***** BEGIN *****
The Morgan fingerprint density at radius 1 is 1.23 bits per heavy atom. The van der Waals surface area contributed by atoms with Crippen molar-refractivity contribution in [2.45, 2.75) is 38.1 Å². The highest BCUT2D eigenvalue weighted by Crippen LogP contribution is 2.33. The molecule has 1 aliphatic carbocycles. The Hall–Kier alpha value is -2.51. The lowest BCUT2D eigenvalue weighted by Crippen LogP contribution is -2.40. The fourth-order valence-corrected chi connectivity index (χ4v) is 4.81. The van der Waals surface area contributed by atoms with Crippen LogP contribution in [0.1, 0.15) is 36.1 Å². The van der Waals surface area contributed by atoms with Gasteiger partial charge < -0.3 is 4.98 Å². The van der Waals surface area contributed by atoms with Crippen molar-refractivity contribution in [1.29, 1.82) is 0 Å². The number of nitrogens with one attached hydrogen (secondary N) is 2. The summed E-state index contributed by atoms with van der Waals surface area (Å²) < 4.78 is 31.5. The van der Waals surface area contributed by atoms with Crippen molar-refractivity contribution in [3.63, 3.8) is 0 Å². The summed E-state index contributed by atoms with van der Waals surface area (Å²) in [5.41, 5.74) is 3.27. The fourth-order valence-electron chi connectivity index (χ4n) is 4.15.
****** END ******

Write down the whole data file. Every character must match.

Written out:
The Morgan fingerprint density at radius 1 is 1.23 bits per heavy atom. The van der Waals surface area contributed by atoms with Crippen molar-refractivity contribution in [2.45, 2.75) is 38.1 Å². The highest BCUT2D eigenvalue weighted by Crippen LogP contribution is 2.33. The molecule has 1 aliphatic carbocycles. The Hall–Kier alpha value is -2.51. The lowest BCUT2D eigenvalue weighted by Crippen LogP contribution is -2.40. The fourth-order valence-corrected chi connectivity index (χ4v) is 4.81. The van der Waals surface area contributed by atoms with Crippen LogP contribution in [0.1, 0.15) is 36.1 Å². The van der Waals surface area contributed by atoms with Gasteiger partial charge < -0.3 is 4.98 Å². The van der Waals surface area contributed by atoms with Crippen molar-refractivity contribution in [1.29, 1.82) is 0 Å². The number of nitrogens with one attached hydrogen (secondary N) is 2. The summed E-state index contributed by atoms with van der Waals surface area (Å²) < 4.78 is 31.5. The van der Waals surface area contributed by atoms with Crippen molar-refractivity contribution in [3.63, 3.8) is 0 Å². The summed E-state index contributed by atoms with van der Waals surface area (Å²) in [5.41, 5.74) is 3.27. The fourth-order valence-electron chi connectivity index (χ4n) is 4.15.